by Harriet Paterson
As countries pledged $344 million for the Rohingya refugee crisis at a UN conference in Geneva yesterday, Caritas underlined the urgency of translating promises into practical help.
“Countries must honour their pledges and allocate the money rapidly so that it can be translated into practical help for these vulnerable people as soon as possible,” said Amparo Alonso Escobar, Head of Caritas Internationalis’ Delegation to the UN. The pledge leaves a funding gap of around $90 million in the UN’s target of $434 million for supporting refugees and host communities up until the end of February.
Caritas teams are on the ground supporting Rohingya refugees from Myanmar as they flee across the border into Bangladesh, where their situation is extremely fragile.
“This pledge of aid from the international community comes not a moment too soon,” said Caritas Internationalis Secretary General Michel Roy, as the number of Rohingya refugees who have arrived in Bangladesh since 25 August reached 603,000 (22 October, UN).
“Help is needed urgently for people at acute risk of disease outbreak, abuse and human trafficking. Caritas is deeply concerned that at least 35% of arriving families are headed by lone women, elderly people or children, making them exceptionally vulnerable in these overcrowded makeshift camps.”
Workers from Caritas Bangladesh and the diocese of Chittagong in the camps report the dangers faced by these unprotected families in the alarmingly overcrowded camps, especially for young women and children, with evidence of ongoing human trafficking into the sex trade and high risk of gender-based violence.
“Families where there are no men, or no parents, are living in the worst danger,” say the Caritas team. “Many women and children who came to receive food items were found to be in a sick condition. Children, old people, pregnant women and disabled people are entering Bangladesh with endless suffering.”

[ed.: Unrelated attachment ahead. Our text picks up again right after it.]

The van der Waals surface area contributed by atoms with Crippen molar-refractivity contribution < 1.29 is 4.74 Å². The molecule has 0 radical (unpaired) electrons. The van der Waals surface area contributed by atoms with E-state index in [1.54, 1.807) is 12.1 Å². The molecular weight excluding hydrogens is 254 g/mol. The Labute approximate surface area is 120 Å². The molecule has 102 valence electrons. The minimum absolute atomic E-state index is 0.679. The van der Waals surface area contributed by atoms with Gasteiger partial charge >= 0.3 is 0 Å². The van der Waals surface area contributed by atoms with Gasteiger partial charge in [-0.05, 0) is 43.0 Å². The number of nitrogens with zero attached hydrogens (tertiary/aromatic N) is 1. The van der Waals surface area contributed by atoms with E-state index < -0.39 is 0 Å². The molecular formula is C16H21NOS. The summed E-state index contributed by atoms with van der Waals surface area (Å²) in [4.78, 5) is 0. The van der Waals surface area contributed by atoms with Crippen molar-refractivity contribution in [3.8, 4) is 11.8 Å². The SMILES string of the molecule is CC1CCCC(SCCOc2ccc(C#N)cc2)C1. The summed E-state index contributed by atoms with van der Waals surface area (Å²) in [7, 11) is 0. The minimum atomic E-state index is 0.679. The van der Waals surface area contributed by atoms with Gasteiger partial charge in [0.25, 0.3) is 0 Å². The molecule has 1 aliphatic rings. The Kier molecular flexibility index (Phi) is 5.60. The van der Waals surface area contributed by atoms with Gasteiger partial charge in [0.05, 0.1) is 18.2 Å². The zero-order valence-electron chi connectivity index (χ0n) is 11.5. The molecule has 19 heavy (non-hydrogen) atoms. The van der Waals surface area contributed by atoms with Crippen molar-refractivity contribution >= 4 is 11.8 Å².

Thousands arrive daily at ‘Zero Point’
The situation is only worsening, as the mass exodus of traumatised people fleeing a military crackdown in Myanmar continues daily, reports Stefan Teplan of Caritas Germany from the Bangladesh/ Myanmar border in a place the locals call “Zero Point”.
“I could see miles and miles of refugees queuing. You can tell by their faces how exhausted they are from fleeing through the jungle for days, in some cases for weeks.”
Refugees told Stefan that they had been forced to hand over their last money or jewellery to unscrupulous people smugglers who are ferrying thousands by boat to the Bangladesh mainland. The Rohingya have been left with no choice but to leave, as one man said:
“Soldiers and authorities in Myanmar kept telling us over and over: ‘You’d better go to Bangladesh!’ They want to get rid of us. They burn down the houses of those who refuse to listen. I don’t think there will ever be a way to go back.”
The words of another newly-arrived refugee demonstrated how much she had already suffered: “I don’t care what will happen to me in Bangladesh now. It can’t get much worse. Maybe I’ll have to beg. The only thing that matters to me is that I don’t have to live in fear of my life any longer.”
“I scarcely wanted to stay alive”
The Caritas Bangladesh team, who have so far distributed food and utensils to 70,000 people in the camps, sit on mats under muddy tarpaulins and listen to the stories of those who have risked so much to arrive here. Hasmat Ara, 30 years old, fled from a village called Tongbazar, guiding her children and her disabled husband through the jungle.
“We were hungry day after day except for water,” she recounts. “We got to the river after twelve days. The hilly roads, deep jungle, the rain – we had to endure everything, because there was nothing else we could do. I had a baby in my arms and, on the other hand, my husband with his disability. I scarcely wanted to stay alive… After we crossed the border, the hosting community lent a hand and tried to meet our hunger with what they could afford. I ate less and fed my children.”
Having received staple foods and utensils under the Caritas and WFP distribution, things are a little better for Hasmat. “Now I can cook myself and feed my children enough food.”
In addition to the ongoing food distribution, Caritas Bangladesh has conducted a thorough assessment of people’s needs together with CRS, and will work on child safety and education. Emergency projects are also being prepared for delivering badly-needed shelter, healthcare, water, sanitation and hygiene.
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